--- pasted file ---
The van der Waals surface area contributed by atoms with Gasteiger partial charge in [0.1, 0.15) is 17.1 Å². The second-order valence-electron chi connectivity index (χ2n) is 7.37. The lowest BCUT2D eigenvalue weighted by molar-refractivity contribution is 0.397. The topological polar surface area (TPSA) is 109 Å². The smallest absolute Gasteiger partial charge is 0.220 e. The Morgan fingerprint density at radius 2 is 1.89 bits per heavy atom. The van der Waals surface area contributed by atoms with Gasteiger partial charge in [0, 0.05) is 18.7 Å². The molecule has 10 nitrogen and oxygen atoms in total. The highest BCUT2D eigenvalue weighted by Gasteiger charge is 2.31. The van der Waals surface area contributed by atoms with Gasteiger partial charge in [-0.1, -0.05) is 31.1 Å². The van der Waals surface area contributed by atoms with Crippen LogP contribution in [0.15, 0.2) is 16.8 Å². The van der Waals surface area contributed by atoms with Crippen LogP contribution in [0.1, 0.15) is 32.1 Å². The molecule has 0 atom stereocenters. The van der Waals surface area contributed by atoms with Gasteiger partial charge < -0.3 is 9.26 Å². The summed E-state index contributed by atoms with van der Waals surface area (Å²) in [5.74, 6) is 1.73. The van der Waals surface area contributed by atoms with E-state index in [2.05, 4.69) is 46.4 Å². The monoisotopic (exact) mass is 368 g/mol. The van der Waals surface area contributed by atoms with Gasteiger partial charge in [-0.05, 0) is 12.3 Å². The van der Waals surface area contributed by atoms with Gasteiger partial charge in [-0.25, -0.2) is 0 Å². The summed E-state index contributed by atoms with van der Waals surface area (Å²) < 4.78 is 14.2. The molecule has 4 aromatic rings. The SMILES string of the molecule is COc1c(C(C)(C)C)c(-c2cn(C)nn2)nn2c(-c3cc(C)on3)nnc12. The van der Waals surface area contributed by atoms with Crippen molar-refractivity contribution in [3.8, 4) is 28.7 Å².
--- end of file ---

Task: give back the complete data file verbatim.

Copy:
The van der Waals surface area contributed by atoms with Gasteiger partial charge in [0.1, 0.15) is 17.1 Å². The second-order valence-electron chi connectivity index (χ2n) is 7.37. The lowest BCUT2D eigenvalue weighted by molar-refractivity contribution is 0.397. The topological polar surface area (TPSA) is 109 Å². The smallest absolute Gasteiger partial charge is 0.220 e. The Morgan fingerprint density at radius 2 is 1.89 bits per heavy atom. The van der Waals surface area contributed by atoms with Gasteiger partial charge in [0, 0.05) is 18.7 Å². The molecule has 10 nitrogen and oxygen atoms in total. The highest BCUT2D eigenvalue weighted by Gasteiger charge is 2.31. The van der Waals surface area contributed by atoms with Gasteiger partial charge in [-0.1, -0.05) is 31.1 Å². The van der Waals surface area contributed by atoms with Crippen LogP contribution in [0.15, 0.2) is 16.8 Å². The van der Waals surface area contributed by atoms with Crippen LogP contribution in [0.1, 0.15) is 32.1 Å². The molecule has 0 atom stereocenters. The van der Waals surface area contributed by atoms with Gasteiger partial charge < -0.3 is 9.26 Å². The summed E-state index contributed by atoms with van der Waals surface area (Å²) in [5.74, 6) is 1.73. The van der Waals surface area contributed by atoms with E-state index in [2.05, 4.69) is 46.4 Å². The monoisotopic (exact) mass is 368 g/mol. The van der Waals surface area contributed by atoms with Gasteiger partial charge in [-0.05, 0) is 12.3 Å². The van der Waals surface area contributed by atoms with Gasteiger partial charge in [-0.25, -0.2) is 0 Å². The summed E-state index contributed by atoms with van der Waals surface area (Å²) < 4.78 is 14.2. The molecule has 4 aromatic rings. The SMILES string of the molecule is COc1c(C(C)(C)C)c(-c2cn(C)nn2)nn2c(-c3cc(C)on3)nnc12. The van der Waals surface area contributed by atoms with Crippen molar-refractivity contribution in [3.8, 4) is 28.7 Å².